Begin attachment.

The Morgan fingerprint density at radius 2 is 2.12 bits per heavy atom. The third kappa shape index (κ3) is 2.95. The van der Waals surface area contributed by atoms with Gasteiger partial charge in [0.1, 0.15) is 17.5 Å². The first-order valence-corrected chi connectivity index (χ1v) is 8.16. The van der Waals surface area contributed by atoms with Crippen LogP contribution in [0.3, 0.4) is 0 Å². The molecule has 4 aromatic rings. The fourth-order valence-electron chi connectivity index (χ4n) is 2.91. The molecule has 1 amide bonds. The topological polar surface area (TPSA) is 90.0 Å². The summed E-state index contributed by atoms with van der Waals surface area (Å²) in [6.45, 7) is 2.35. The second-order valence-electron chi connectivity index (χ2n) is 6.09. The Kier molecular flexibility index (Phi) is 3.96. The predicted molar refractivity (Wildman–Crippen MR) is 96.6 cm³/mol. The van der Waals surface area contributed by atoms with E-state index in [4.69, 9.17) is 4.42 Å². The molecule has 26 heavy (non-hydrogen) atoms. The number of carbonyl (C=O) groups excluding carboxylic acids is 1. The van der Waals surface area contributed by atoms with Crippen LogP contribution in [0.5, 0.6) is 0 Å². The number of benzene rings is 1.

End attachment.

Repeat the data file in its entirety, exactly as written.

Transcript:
The Morgan fingerprint density at radius 2 is 2.12 bits per heavy atom. The third kappa shape index (κ3) is 2.95. The van der Waals surface area contributed by atoms with Gasteiger partial charge in [0.1, 0.15) is 17.5 Å². The first-order valence-corrected chi connectivity index (χ1v) is 8.16. The van der Waals surface area contributed by atoms with Crippen LogP contribution in [0.3, 0.4) is 0 Å². The molecule has 4 aromatic rings. The fourth-order valence-electron chi connectivity index (χ4n) is 2.91. The molecule has 1 amide bonds. The topological polar surface area (TPSA) is 90.0 Å². The summed E-state index contributed by atoms with van der Waals surface area (Å²) in [6.45, 7) is 2.35. The second-order valence-electron chi connectivity index (χ2n) is 6.09. The Kier molecular flexibility index (Phi) is 3.96. The predicted molar refractivity (Wildman–Crippen MR) is 96.6 cm³/mol. The van der Waals surface area contributed by atoms with E-state index in [4.69, 9.17) is 4.42 Å². The molecule has 26 heavy (non-hydrogen) atoms. The number of carbonyl (C=O) groups excluding carboxylic acids is 1. The van der Waals surface area contributed by atoms with Crippen LogP contribution in [0.5, 0.6) is 0 Å². The number of benzene rings is 1.